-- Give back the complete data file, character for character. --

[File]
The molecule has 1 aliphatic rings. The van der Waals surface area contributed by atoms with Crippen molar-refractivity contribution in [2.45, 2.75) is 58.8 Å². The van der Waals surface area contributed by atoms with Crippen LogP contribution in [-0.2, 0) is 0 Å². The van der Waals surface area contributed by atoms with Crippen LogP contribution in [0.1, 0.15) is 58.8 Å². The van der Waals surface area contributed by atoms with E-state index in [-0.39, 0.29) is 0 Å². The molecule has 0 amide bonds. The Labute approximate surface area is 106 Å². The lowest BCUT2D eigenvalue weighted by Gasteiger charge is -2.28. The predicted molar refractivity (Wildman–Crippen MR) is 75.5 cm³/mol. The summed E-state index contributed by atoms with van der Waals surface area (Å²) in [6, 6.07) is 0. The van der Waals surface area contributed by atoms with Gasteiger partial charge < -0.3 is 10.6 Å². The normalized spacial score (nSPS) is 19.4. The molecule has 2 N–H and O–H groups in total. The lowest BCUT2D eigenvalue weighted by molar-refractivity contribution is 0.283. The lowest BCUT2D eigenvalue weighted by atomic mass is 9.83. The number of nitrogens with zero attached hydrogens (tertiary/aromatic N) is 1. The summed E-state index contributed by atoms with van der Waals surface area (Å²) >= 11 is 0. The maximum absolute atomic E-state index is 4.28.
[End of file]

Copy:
The molecule has 1 aliphatic rings. The van der Waals surface area contributed by atoms with Crippen molar-refractivity contribution in [2.45, 2.75) is 58.8 Å². The van der Waals surface area contributed by atoms with Crippen LogP contribution in [-0.2, 0) is 0 Å². The van der Waals surface area contributed by atoms with Crippen LogP contribution in [0.1, 0.15) is 58.8 Å². The van der Waals surface area contributed by atoms with E-state index in [-0.39, 0.29) is 0 Å². The molecule has 0 amide bonds. The Labute approximate surface area is 106 Å². The lowest BCUT2D eigenvalue weighted by Gasteiger charge is -2.28. The predicted molar refractivity (Wildman–Crippen MR) is 75.5 cm³/mol. The summed E-state index contributed by atoms with van der Waals surface area (Å²) in [6, 6.07) is 0. The van der Waals surface area contributed by atoms with Gasteiger partial charge < -0.3 is 10.6 Å². The normalized spacial score (nSPS) is 19.4. The molecule has 2 N–H and O–H groups in total. The lowest BCUT2D eigenvalue weighted by molar-refractivity contribution is 0.283. The lowest BCUT2D eigenvalue weighted by atomic mass is 9.83. The number of nitrogens with zero attached hydrogens (tertiary/aromatic N) is 1. The summed E-state index contributed by atoms with van der Waals surface area (Å²) >= 11 is 0. The maximum absolute atomic E-state index is 4.28.